I knew our Al would win the Nobel Prize. Just think — he’s won an Oscar, an Emmy, an a Nobel Prize in the same year. How cool is that?
Of course, as the Talking Dog says,
Notwithstanding that the Academy of Motion Picture Arts and Sciences liked him enough to award him an Oscar, and now, the Norwegian committee charged with the prize has awarded former Vice-President Al Gore the Nobel Peace Prize for his work in publicizing the dangers of climate change, the American press corps will still tell us that Gore is stiff, wooden and boring, sighs too much, and of course (wait for it…) he’s fat. Let’s face it… notwithstanding that he is a happily married man (and a decent man) who would never dream of such a thing, with an Oscar and a Nobel Peace Prize in his pocket… is there any doubt that this man could get laid anywhere he wants, anywhere in the world? Well, almost anywhere, I suppose, as the Washington press corps would still tell us of his made-up inadequacies (inadequacies they made up, of course, because (1) they don’t like him, (2) their corporate masters don’t like him and (3) Mr. Scaife doesn’t like him.)
And while he could be getting laid anywhere, is there anyone (who isn’t mentally defective, such as a huge portion of the American electorate) who wouldn’t rather have a beer with this guy than, say, the current idiot who infests our White House (who purportedly doesn’t even drink!!! Hah, press corps? You’d “rather have a beer with” a MAN WHO DOESN’T DRINK? WTF kind of fun is THAT??? Hah, press corps?)
Today all the rightie bloggers are flopping around in high derision mode. Bleep ’em.
I will say that the Right has done a good job planting disinformation in the press about climate change. As Mark Lynas writes,
Where does science end and politics begin? On climate change this is a particularly thorny question. For over a decade now we have seen a heated and increasingly bitter debate between environmentalists and sceptics about to what extent the globe is warming, who is responsible, and what (if anything) we ought to do about it.
Seemingly presented with two sets of “experts” and with no idea which side is telling the truth, the lay public is left confused, as opinion polls show. The real truth – that all the major scientific questions about global warming have long been settled, and largely support the long-standing environmentalist position – remains obscured by continuing political trench warfare and media debate. This failure to reflect the political debate on global warming, despite its largely accurate portrayal of climate science, is why Al Gore’s film, An Inconvenient Truth, was dismissed as “one-sided” by the high court.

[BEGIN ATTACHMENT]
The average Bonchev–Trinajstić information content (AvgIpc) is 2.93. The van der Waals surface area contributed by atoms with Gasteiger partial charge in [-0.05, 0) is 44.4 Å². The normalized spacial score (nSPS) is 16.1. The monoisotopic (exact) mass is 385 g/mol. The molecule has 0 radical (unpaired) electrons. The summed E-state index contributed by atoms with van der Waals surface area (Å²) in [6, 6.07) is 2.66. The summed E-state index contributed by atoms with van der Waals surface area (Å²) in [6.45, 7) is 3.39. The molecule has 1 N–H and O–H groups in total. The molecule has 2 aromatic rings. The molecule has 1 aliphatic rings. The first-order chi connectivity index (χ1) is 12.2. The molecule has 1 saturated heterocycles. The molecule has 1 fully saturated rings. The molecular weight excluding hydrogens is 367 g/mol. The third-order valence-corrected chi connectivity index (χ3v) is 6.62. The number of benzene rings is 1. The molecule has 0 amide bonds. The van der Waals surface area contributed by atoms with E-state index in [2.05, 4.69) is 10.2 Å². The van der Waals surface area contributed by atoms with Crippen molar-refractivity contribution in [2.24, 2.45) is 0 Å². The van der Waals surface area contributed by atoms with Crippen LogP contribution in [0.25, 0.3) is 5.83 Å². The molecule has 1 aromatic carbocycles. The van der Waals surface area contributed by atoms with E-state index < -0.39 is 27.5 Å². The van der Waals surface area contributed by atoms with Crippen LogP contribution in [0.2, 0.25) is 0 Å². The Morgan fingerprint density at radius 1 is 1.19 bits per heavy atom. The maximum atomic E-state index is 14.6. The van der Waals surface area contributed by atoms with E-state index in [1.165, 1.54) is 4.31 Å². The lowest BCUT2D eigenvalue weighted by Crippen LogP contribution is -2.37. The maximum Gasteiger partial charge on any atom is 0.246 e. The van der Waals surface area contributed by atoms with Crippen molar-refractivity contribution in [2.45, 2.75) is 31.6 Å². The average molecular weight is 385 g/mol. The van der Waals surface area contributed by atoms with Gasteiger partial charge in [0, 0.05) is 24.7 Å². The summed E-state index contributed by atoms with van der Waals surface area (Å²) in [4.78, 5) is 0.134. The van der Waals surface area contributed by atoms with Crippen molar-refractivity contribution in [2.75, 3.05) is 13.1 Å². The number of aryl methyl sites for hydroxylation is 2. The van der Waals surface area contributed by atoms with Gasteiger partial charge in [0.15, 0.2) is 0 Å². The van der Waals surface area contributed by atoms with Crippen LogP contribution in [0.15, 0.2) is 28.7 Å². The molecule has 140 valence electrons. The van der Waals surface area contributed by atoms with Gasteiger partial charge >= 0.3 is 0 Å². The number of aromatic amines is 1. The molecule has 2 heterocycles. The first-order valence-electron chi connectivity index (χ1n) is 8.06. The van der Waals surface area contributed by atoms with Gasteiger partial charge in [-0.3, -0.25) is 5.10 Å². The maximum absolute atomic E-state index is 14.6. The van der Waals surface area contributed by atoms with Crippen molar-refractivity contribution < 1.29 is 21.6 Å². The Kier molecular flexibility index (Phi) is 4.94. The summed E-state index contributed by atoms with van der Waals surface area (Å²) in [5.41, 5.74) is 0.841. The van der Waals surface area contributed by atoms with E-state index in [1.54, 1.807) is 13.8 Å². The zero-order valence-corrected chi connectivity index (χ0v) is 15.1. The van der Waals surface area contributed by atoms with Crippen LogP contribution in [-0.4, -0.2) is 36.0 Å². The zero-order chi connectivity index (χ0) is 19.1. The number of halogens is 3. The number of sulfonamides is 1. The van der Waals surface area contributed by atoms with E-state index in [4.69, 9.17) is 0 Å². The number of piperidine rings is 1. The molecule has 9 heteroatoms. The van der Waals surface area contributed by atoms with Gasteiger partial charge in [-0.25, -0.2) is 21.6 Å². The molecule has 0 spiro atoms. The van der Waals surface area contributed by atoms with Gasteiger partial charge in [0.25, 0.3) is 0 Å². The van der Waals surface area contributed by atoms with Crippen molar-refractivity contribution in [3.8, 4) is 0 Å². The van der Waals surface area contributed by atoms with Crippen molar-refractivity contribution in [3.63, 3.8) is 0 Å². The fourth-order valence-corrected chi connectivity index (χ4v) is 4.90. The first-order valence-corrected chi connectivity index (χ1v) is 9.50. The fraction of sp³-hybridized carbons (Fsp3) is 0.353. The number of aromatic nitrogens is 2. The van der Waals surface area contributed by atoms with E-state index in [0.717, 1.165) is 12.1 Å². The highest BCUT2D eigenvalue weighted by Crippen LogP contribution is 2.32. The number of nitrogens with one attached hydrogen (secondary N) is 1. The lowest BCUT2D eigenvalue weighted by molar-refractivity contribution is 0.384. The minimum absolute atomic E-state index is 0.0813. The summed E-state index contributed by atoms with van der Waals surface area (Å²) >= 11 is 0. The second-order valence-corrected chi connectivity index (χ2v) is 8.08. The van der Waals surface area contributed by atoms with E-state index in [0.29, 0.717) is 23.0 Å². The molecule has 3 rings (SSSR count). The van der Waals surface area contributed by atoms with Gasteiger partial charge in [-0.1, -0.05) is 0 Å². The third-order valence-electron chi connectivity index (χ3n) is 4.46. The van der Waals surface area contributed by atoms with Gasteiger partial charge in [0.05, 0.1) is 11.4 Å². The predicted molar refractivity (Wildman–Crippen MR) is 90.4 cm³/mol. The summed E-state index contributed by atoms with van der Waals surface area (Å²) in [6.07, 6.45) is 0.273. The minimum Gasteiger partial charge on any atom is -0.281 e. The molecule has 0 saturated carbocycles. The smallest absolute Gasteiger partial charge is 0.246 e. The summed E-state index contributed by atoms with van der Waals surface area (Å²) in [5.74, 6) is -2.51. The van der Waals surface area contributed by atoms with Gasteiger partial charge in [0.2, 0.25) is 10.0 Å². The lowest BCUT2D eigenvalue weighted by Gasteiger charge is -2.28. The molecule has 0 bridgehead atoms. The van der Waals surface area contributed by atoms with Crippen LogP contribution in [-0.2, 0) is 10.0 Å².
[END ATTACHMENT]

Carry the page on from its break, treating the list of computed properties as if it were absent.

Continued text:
That is not to say that Gore got everything 100% right. … All of these points, however, are trivial details in the context of the main argument of the film, which is unambiguously correct in its portrayal of mainstream scientific understanding of climate change.
And there is speculation whether the Nobel Prize will inspire Al to get into the presidential race. I don’t think he will, for the same reasons Eric Pooley gives at Time —
He put himself in position to win the Nobel by committing to an issue bigger than himself â€” the fight to save the planet. If he runs for president now, he’ll be hauling himself back up onto that dusty old pedestal, signaling that he is, after all, the most important thing in his world. Sure, he’d say he was doing it because he feels a moral obligation to intervene in a time of unparalleled crisis. But running for president is by definition an act of hubris, and Gore has spent the past couple of years defying his ego and sublimating himself to a larger goal. Running for president would mean returning to a role he’d already transcended. He’d turn into â€” again â€” just another politician, when a lot of people thought he might be something better than that.
But oh, I wish he would run. If he declared I think he’d be the front-runner overnight. I’d endorse him, anyway.